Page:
It was little used until it was popularised by a monologue written by Yorkshire-born comedian Tony Capstick which includes the immortal line: “You big fat, idle ugly wart”…. “You gret useless spawny-eyed parrot-faced wazzock.” The monologue was recorded and reached number 3 in the charts. Every child in the country was using the word within days (me included).

Twerp (UK) is interesting as it differs slightly from Twerp (US). The British version belongs here because it means fool. The American version usually means puny or insignificant so it probably should have featured in the first category. Muppet (UK) is currently a very popular and relatively mild insult which, as you might imagine, was inspired by Jim Henson’s Emmy-Award winning ‘Muppet Show‘ which ran on TV from 1976 to 1981 before moving into cinema. Most of the characters were regarded as ‘not the sharpest prongs on the fork’ and so Muppet became synonymous with stupidity.

Last but not least in the British fool insults is the extremely vulgar Fuckwit (UK).

As we’re now down amongst the F words, we may as well get the American version out of the way. Fucktard (US) converts an already fairly unpleasant insult, Retard (US), to something even more vulgar. I prefer the gentler (and to a Brit funnier) words like Doofus (US). This one may be from Europe too. It could be from the old Scottish Doof meaning dolt, or the German Doof meaning stupid so it may once have been used in Britain before it crossed the pond. Either way, it’s a great word. Dork (US) dates only from the 1960s and has implications of social ineptitude rather than just stupidity. It is another penis word, as this was its previous meaning. Staying the the Ds, Dipshit (US) is another of uncertain derivation but I have a theory. I suspect it is a shortening of Dippy as Shit (Dippy being another word occasionally used here to mean stupid or scatter-brained).

Dumbass (US) is fairly self-explanatory and a very recent addition to this list dating mainly from the 1980s and later. Dunderhead (US) on the other hand goes back several hundred years. It may have come from the old Scots verb donner meaning “to stun with a blow or loud noise”. Donnered therefore mean “stunned or stupefied” (or made stupid). Alongside Dunderhead, we then have Fathead (US), Airhead (US), Bonehead (US) and Knucklehead (US). The first three are pretty obvious but the fourth has a story behind it. R. F. Knucklehead was a fictional character created in 1942 by the US Army to show recruits what NOT to do. His misadventures were displayed on posters and this gave rise to the expression “Don’t be a Knucklehead“. The rest is obvious.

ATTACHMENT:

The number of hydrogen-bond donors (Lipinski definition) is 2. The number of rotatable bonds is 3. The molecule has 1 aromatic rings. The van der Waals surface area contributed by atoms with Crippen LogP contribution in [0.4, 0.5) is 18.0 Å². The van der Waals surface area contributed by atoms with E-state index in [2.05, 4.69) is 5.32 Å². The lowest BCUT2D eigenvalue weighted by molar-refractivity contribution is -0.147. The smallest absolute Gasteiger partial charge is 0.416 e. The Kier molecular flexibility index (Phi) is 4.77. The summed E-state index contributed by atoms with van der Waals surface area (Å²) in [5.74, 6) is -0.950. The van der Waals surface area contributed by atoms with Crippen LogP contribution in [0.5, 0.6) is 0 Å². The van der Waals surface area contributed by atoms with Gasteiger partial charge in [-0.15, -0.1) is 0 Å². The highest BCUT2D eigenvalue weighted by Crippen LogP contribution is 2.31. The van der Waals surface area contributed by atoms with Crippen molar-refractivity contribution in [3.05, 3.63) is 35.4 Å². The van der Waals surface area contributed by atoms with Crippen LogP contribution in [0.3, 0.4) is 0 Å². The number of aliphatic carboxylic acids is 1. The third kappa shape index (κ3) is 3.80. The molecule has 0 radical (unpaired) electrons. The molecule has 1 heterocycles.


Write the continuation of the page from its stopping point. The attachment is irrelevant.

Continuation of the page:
Another ‘stupid’ insult, Nimrod (US), also has a story behind it. In the UK, a Nimrod (UK) it is a military surveillance aircraft used by the Royal Air Force against submarines during the cold war and named after the biblical figure, Nimrod the mighty hunter, descendant of Noah and God-King of Babylon. I hadn’t heard of its American slang usage until recently. I subsequently discovered that Bugs Bunny is to blame. Apparently, Bugs Bunny was familiar with the Book of Genesis and used to make fun of Elmer Fudd by sarcastically calling him Nimrod (the mighty hunter) because he was so useless at hunting ‘wabbits’. It stuck and Nimrod came to mean stupid person.

Jerk (US) we have already encountered and is also used occasionally in the UK. It probably came from the medieval Middle English yerk. Goober (US) on the other hand has no European use or connection. It came from nguba meaning ‘peanut’ from one of the African languages used in the Congo, probably Bantu or Kimbundu, and is still used in some southern states to mean peanut. The word (and the legume, it isn’t actually a nut) came over with the slaves during the 1600s and 1700s.

Finally, Schmuck (US) comes from the Yiddish (shmok), in which language it is still regarded as obscene. Indeed, Jewish comedian, Lenny Bruce, was arrested in 1962 for using the term in a show on the West Coast.

You can continue to Part 3: You’re Ugly or Different by clicking HERE


  1. Where‘s Wally? is a British series of children’s puzzle books created by English illustrator Martin Handford. The books consist of a series of detailed double-page illustrations depicting crowds of people doing a variety of amusing things at a given location. Readers are challenged to find a character named Wally hidden in the group. 

2 thoughts on “Insults Part 2: You’re Stupid”

  1. A ‘Gimp’ nowadays is the archetypal submissive rubber wearer/fetishist (mainly wearer). You know the sort… tight-fitting rubber one-piece suit, zip up mouth, often with a dog leash being held by his or ‘master’.